Imperial throne of Napoleon 1st.

The king of gods and humans: the shadow of constitutional monarchy and labour strikes in France

French workers from various industries are on strike, along with sit-ins by university students. These major actions include the railway, Air France, garbage collection, and electricity delivery. Some students have joined in, occupying university grounds. The particular reasons for the strikes are myriad though they share the common ground of opposition to the government’s plans for the future of the political economy, the nature of what is deemed a common good versus a private profit, as well as the general and particular conditions of work and employment. They’re also a clash between opposing ethos, ideologies, and visions for society.

One of the affected sectors is that of the railway. The country’s commuter trains and associated network are run by a state owned enterprise, the SNCF. The government of president Emmanuel Macron plans to change labour and compensation conditions for the enterprise, and has said that they wish to introduce international competition into the system by inviting private investment. The latter plan is not fully spelled out, yet the outlines are clear enough: sell off stakes in profit-making stations, sections of the rail network, and trains on certain commuter routes on a case by case basis that would fracture the collective enterprise into a multitude of competing investment opportunities broken up between each geographic location and the categories of route, network, and station. The degree to which private shares would be limited in each is not clear: for example, would the government cap private ownership below 50% or permit private control of assets? Macron thus far promises to retain the state’s controlling stake yet this may simply be a transitory procedure or simply an unfounded promise. No legally binding contract has yet been offered on this point. Words of promise are it.

This approach is in keeping with the particular method used to put forward the proposal. The president has made relevant changes to labour laws by decree in the past, and threatens to do the same this time around. This would avoid a parliamentary vote on the subject. A presidential decree means that the president decides the details and outcome without the regular participation of the legislative body of the parliament.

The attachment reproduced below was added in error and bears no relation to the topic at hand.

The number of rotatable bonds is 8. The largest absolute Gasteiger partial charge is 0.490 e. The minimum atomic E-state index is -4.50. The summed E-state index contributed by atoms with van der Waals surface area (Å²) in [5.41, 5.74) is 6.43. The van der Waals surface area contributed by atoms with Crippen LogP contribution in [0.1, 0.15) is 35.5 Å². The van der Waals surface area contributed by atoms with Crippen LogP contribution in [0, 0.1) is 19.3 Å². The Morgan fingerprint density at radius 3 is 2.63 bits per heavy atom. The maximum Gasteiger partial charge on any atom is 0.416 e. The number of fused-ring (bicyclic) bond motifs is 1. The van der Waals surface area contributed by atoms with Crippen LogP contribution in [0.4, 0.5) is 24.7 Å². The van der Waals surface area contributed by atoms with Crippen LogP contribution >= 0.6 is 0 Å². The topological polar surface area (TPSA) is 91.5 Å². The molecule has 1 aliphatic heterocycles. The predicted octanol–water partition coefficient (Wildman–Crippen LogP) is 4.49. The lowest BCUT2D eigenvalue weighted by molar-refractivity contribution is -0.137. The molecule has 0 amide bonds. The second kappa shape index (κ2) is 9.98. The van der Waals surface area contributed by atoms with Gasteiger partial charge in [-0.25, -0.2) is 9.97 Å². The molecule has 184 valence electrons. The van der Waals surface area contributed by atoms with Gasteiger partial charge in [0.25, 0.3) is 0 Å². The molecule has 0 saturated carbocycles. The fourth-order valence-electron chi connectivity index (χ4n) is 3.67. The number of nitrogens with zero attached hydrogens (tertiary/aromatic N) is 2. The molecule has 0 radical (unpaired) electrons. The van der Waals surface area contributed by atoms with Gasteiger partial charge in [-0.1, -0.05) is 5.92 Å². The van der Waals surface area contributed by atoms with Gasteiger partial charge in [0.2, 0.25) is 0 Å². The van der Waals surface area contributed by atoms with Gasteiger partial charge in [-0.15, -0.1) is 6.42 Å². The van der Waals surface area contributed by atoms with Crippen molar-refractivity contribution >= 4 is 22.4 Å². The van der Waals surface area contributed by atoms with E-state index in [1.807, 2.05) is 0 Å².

Despite the government’s parliamentary majority, to avoid a vote that they are yet very likely to win has some particular effects. It subverts the authority of the parliament, positing and normalising the office of the president as an executive who can tap into the tradition of rule by decree, a practice that’s rooted in royal government, assuming the powers of a constitutional monarch in the hands of an elected president rather than a hereditary monarch. This slide toward an elected monarch erodes even the already limited authority of a representative parliamentary system and expands that of the president as the individual that’s authorised to make and execute decisions of wide national interest, whether the parliament or majority of the public agrees or not.

To avoid a parliamentary vote can also limit the scope and possibility of visible debate, reducing its impact on public opinion. This can also serve to make it appear that responsibility for the decision is limited to that of the individual, in this case Macron. The wide array of elected officials, and non-elected individuals and organisations involved in the plan can then later duck such responsibility and point the finger at the executive’s decree while in effect planning for and supporting it. In the case that the continued development of the political line that includes the planned changes to the SNCF and other sectors is best served by superficially distancing itself from the decision, damage can be contained and power of the political  groups involved maintained while blame is placed on the president as an individual person who ruled by decree. Then, related and similar policies can continue while the president can simply be replaced in a follow-up election.

Step by step, president after president, the related policies can continue to be enacted by executive decree, parliamentary legislative rule, or via the (re)-interpretation of existing laws under new policy directives: whatever works best to carry the day. This is a simple and potentially effective tactic for advancing a group’s political ideology, economic framework, and desired models of society.

The president is nicely set up as a potential fall guy thanks to the particular approach taken by him and his office. He has been associated with Jupiter and styles his character of governance as “Jupiterian” in contrast to what he has criticised as just a “normal” president. His critical mention of a merely “normal” president was an attack against the publicly ill-regarded previous president of France: François Hollande. Plainly put, this self-reference is a claim on the identity of the king of gods, naming him after the master of the ancient Roman religious pantheon. Rule by decree is just an extension of such an image, empowering the office of the president as that of the king of humans: a comparatively modest role for a would-be god-president.

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